Trading Fairly (Leviticus 19:35-36)
This passage prohibits cheating in business by falsely measuring length, weight, or quality, and is made more specific by reference to scales and stones, the standard equipment of trade. The various measurements mentioned indicate that this rule would apply across a wide spectrum, from tracts of land to the smallest measure of dry and wet goods. The Hebrew word tsedeq (NRSV “honest”) that appears four times in Leviticus 19:36 denotes character that is right in terms of having integrity and being blameless. All weights and measures should be accurate. In short, buyers should get what they have paid for.
Sellers possess a vast array of means to deliver less than what buyers think they are getting. These are not limited to falsified measurements of weight, area, and volume. Exaggerated claims, misleading statistics, irrelevant comparisons, promises that can’t be kept, “vaporware,” and hidden terms and conditions are merely the tip of the iceberg. (For applications in various workplaces, see “Truth-telling in the Workplace” at www.theologyofwork.org.)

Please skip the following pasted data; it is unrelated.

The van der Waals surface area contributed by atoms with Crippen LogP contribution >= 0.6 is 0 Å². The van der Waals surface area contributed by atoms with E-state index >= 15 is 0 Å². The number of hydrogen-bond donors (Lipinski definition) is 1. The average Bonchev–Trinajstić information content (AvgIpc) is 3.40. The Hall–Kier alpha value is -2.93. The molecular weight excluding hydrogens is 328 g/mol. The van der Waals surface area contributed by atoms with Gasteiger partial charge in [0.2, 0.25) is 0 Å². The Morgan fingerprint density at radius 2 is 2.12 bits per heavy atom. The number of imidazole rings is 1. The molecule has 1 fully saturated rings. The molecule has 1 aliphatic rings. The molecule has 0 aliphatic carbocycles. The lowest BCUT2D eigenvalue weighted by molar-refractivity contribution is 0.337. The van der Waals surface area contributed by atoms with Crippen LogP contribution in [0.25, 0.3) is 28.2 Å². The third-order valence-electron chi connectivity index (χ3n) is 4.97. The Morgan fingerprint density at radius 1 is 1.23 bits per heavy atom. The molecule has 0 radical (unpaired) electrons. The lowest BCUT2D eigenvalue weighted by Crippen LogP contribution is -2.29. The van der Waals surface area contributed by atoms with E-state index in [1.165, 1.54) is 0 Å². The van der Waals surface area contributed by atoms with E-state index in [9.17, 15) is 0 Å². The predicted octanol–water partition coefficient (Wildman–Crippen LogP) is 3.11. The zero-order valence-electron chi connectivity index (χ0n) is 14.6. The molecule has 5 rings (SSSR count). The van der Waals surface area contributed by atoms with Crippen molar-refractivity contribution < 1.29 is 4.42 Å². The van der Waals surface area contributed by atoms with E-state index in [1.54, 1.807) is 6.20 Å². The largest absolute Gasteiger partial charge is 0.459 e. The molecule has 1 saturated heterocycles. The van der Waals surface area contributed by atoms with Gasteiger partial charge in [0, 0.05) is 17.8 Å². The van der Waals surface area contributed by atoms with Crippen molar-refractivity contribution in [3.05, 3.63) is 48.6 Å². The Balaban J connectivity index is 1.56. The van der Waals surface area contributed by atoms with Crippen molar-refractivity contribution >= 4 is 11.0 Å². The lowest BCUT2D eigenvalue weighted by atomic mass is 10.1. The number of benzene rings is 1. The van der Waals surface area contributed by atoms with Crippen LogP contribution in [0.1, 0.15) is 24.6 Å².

A woman who works for a large credit card issuer tells a disturbing story along these lines:
Our business is providing credit cards to poor people with bad credit histories. Although we charge high interest rates, our customers’ default rate is so high that we can’t make a profit simply by charging interest. We have to find a way to generate fees.
One challenge is that most of our customers are afraid of debt, so they pay their monthly balance on time. No fees for us that way. So we have a trick for catching them off-guard. For the first six months, we send them a bill on the 15th of the month, due the 15th of the following month. They learn the pattern and diligently send us the payment on the 14th every month. On the seventh month, we send their bill on the 12th, due on the 12th of the next month. They don’t notice the change, and they send us the payment on the 14th as usual. Now we’ve got them. We charge them a $30 service charge for the late payment. Also, because they are delinquent, we can raise their interest rate. Next month they are already in arrears and they’re in a cycle that generates fees for us month after month.
It is hard to see how any trade or business that depends on deceiving or misleading people to make a profit could be a fit line of work for those who are called to follow a holy God.
Name withheld by request, as told to TOW Project Editor William Messenger at a meeting of the Fordham Consortium at Seattle Pacific University, August 5, 2011.